This is the precisely the sort of thing that makes Dan Holden, manager of corporate risk and insurance at Daimler Trucks North America, skeptical when it comes to newcomers professing to offer a solid insurance product.
“As for the general trend, I think payroll vendors view [insurance sales] as an untapped revenue stream. They want to make it as seamless as possible for their existing customers who already believe one insurance company is no better than the other. It’s just a matter of price. A rose is a rose, etc.
“Unfortunately, the buyer may find out later — once a claim has been filed — they got what they paid for.
“[The bottom line is:] Don’t complain when the roofs leaks if you chose the cheapest contractor,” Holden said.
Despite a trend away from traditional brokers toward aggregator companies, ADP’s Weinpel believes “things will settle out over time as companies realize that the technology is only as good as the expertise of the insurance adviser behind it.”
“A small error in plan selection or contribution strategy can erode the benefits of productivity gains from even the best technology platform tenfold,” he said. &
Cyber Captives Increasing
Risk managers are increasingly thinking about captives for cyber coverage due to the availability of better benchmarking data as well as the existence of more year-over-year trend analysis.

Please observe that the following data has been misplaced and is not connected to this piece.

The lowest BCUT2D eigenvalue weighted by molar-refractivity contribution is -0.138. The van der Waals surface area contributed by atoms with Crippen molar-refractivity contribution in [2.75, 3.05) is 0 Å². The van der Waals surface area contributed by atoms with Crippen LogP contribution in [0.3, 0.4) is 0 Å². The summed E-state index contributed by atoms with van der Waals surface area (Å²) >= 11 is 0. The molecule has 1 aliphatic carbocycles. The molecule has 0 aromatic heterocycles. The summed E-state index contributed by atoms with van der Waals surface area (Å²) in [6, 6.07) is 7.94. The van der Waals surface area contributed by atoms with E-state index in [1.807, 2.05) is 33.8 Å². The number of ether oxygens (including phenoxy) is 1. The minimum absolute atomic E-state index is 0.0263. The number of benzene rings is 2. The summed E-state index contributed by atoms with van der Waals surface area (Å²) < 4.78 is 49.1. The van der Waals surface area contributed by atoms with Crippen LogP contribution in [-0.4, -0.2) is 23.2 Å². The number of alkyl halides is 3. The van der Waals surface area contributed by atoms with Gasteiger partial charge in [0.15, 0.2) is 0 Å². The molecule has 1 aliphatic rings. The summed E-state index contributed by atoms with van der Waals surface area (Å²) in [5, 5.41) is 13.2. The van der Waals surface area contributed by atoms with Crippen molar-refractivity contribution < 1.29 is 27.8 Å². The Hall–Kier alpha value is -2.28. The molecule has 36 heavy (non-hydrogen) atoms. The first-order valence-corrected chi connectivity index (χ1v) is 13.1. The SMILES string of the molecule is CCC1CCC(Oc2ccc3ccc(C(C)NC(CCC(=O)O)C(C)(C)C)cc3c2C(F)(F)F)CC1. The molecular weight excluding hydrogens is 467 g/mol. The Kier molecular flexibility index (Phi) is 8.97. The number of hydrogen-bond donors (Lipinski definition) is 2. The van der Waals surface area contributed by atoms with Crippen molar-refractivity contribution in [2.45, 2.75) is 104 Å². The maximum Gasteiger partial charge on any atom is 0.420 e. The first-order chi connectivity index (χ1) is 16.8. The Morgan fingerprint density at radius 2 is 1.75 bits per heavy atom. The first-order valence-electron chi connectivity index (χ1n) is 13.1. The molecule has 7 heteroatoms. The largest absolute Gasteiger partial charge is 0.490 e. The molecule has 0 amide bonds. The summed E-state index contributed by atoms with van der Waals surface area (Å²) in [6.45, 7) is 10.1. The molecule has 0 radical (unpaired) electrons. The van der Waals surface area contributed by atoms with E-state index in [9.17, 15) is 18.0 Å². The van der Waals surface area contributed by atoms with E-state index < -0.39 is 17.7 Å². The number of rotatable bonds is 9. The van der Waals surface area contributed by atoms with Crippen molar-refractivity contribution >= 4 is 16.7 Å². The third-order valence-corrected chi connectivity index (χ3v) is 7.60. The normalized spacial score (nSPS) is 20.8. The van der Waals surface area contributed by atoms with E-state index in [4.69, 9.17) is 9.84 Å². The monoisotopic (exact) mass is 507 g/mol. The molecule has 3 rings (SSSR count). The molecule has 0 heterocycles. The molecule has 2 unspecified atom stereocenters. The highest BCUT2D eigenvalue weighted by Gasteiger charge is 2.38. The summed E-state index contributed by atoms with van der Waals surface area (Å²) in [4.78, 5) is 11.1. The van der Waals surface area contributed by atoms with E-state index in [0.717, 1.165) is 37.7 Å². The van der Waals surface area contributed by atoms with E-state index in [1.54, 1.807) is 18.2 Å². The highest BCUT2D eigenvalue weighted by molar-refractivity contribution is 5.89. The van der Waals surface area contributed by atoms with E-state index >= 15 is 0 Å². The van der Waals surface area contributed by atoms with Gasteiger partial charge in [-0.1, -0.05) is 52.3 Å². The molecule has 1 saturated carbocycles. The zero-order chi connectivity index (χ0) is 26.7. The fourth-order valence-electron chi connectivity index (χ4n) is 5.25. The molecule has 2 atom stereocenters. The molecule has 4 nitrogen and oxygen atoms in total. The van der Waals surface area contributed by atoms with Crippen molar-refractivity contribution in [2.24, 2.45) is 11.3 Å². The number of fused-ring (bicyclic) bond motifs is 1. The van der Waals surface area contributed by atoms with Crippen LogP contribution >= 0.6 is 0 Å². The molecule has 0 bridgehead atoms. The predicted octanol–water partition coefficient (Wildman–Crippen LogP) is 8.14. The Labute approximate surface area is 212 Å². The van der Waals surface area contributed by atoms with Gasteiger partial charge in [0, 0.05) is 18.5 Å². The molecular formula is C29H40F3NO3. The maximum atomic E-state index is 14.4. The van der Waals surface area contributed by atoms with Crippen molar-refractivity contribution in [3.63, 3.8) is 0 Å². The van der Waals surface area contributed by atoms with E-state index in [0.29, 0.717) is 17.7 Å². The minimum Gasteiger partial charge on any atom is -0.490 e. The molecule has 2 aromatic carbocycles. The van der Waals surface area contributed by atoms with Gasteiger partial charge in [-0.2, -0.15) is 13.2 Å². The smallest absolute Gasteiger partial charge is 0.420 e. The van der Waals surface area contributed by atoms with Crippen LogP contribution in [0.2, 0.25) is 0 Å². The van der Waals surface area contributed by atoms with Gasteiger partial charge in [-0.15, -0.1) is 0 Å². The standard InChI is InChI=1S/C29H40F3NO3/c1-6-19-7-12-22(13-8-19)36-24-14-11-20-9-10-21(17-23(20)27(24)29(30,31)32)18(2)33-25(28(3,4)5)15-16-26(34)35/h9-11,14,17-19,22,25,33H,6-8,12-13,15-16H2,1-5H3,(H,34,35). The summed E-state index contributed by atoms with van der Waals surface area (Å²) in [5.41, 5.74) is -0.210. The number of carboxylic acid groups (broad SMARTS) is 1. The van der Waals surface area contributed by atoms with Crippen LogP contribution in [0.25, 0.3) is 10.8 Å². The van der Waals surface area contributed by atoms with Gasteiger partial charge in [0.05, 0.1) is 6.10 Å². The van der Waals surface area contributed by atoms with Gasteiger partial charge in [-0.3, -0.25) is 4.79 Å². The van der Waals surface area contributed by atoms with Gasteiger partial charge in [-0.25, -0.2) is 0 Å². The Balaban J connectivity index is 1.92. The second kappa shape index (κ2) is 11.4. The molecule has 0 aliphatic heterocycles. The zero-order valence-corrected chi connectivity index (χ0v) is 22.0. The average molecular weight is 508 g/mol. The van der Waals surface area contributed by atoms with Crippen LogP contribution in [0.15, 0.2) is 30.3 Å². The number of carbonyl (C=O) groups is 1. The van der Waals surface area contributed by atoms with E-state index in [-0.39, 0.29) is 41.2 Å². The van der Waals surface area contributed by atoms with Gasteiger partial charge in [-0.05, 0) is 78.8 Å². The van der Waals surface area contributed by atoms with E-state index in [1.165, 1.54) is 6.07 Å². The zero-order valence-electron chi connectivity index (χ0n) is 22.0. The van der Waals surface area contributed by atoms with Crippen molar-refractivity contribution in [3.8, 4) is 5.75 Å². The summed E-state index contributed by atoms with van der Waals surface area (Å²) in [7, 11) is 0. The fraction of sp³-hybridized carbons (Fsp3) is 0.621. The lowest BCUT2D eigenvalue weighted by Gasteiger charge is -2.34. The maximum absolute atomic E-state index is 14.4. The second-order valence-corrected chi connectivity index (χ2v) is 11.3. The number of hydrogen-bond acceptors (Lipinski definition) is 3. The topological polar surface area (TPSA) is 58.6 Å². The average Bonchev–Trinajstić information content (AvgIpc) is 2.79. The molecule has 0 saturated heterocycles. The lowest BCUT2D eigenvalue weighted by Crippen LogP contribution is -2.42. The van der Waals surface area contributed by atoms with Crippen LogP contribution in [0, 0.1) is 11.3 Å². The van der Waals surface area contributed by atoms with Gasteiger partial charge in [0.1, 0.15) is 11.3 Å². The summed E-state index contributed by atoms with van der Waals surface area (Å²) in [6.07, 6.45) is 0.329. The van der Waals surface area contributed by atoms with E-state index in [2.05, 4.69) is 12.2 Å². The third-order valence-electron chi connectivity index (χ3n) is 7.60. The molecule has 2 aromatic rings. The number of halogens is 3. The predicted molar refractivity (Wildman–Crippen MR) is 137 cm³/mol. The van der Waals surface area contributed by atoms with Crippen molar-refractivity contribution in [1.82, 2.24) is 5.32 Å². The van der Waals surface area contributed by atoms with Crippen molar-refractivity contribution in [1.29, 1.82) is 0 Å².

Five years ago, Marsh had few clients using captives to house cyber risks.
Last year, the number grew to 20, said Mike Serricchio, senior vice president for Marsh’s captive solutions practice. All were Marsh-managed captives with cyber risk policies along with other coverages.
He expects to see a relatively large growth rate for 2015, when the final numbers become available.
“It should be no surprise,” he said. “[Cyber] is what everyone is talking about.”
Due to the high-severity of cyber-related risks and risk managers’ desire to handle them in the best possible way, it’s reasonable that some would explore the use of captives, he said.
One reason is the desire to assume a high deductible and/or a higher coverage limit and fund it through one’s captive in order to gain access to reinsurance markets offering cyber coverage. Another is risk managers’ desire to avoid numerous coverage exclusions common in commercial cyber programs.
“Through a captive, you could expand typical commercial terms and cover something like gross employee negligence,” Serricchio said.
“Most cyber policies will do forensics and notification [when a cyber breach occurs] but might not cover property damage, liability to third parties or reputational risk.”